And all night.  The nurses told Susan, after all was over, that she ought to have had a Caeserean section on Friday - but that Dr Conyngham was tied up, giving a party at his house.  Whether this is so or not, it is certainly the case that Sue spent all that time in labour, but without giving birth.  She endured, during most of the Friday (when I was not at the University) my reading aloud to her from a book - one of James Herriot's delightful books about his time as a veterinary surgeon.  I say 'endured' - it is even possible that she enjoyed the reading, as much as was possible under the circumstances.  I think if the roles had been reversed, I would have wanted to kill the reader.  Susan is more patient.

    On Saturday morning, the 12th July, Dr Conyngham came in - and immediately told Susan that her baby would be born in an hour and a half.  She did not understand immediately that he intended to deliver the child by Caeserean.
    Delivered he was - and none too soon.  He was seriously oxygen-starved.  The nurses had to use oxygen and do other things to keep him breathing for something like 15-20 minutes after delivery, before he could breathe by himself.  Poor Johnny had a hard time coming into the world.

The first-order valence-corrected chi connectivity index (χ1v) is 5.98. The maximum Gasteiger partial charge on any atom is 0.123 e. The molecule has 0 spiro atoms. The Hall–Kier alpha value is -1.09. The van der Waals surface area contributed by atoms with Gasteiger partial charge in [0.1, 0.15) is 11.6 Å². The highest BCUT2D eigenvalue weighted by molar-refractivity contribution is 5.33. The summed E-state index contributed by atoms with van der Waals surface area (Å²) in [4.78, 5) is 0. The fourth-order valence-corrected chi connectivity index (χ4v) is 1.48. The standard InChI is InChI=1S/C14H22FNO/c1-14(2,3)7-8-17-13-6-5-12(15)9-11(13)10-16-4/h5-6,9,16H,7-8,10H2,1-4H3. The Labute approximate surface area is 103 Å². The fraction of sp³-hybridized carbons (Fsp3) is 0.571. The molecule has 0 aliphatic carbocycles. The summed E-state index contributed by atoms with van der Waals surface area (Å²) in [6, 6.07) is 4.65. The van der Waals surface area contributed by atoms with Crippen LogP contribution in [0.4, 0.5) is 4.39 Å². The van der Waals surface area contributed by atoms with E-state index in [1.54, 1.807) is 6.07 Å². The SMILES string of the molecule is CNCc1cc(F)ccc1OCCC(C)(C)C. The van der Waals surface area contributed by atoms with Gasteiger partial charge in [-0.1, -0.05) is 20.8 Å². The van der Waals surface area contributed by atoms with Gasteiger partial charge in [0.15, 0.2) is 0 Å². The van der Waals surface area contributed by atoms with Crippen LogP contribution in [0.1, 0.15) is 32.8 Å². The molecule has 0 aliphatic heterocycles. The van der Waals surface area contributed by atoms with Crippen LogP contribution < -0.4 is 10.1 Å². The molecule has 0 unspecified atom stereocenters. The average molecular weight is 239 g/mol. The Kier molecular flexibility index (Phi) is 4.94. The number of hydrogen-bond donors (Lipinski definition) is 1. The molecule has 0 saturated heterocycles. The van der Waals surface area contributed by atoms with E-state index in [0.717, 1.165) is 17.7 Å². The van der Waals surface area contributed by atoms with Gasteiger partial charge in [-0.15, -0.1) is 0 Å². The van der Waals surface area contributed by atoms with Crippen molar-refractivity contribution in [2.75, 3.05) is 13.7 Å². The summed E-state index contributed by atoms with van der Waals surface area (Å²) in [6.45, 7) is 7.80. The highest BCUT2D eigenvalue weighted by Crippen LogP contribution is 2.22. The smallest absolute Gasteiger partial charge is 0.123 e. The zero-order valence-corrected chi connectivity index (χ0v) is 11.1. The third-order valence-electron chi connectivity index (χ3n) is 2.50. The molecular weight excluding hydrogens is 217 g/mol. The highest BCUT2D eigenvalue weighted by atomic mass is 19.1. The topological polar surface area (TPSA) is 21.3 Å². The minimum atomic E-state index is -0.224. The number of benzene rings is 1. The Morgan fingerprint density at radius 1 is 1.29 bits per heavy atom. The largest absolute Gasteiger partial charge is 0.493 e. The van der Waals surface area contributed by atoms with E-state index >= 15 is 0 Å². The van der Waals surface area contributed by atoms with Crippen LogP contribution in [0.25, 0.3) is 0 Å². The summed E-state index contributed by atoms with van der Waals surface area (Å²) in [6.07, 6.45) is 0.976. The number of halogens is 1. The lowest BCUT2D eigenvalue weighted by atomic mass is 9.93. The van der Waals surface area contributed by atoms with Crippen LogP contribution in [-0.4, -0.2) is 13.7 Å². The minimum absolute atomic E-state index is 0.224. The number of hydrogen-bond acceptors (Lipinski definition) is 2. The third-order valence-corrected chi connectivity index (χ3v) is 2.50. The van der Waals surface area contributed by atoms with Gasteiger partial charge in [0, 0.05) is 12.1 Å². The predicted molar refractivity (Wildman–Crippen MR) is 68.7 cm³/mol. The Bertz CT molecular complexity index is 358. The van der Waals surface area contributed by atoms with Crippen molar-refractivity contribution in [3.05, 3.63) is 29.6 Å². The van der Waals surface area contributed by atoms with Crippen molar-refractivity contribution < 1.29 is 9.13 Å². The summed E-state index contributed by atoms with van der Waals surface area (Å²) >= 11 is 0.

Susan herself was pretty knocked by the experience as well.  A week or two after Johnny was born, she was sent, by Dr Blaiklock, to spend a week at the Auckland Karitane Hospital.  She found that demanding as well.  It was very cold, and the nurses there seemed, she thought, not to think that she really needed to be there.  But at least it gave her a much-needed rest.

    It was only some twenty years later that Susan told me about the real strength that bore her up through her ordeal at The Mater.  Perhaps she hadn't liked to mention anything so Catholic to me before, but she says that in fact she fairly quickly forgot about it.

    On the Friday morning, when she had already been there for 24 hours, she thought that she was going to die.  So she prayed.  She asked Jesus to take care of her.

    He did.  All that day, she tells me, and perhaps all Friday night as well, she saw Him standing in the corner of the room.  The image she had of Him was one with the Lord wearing something on His head, rather like this:

    His head was covered, she said He told her, so that only she could see Him.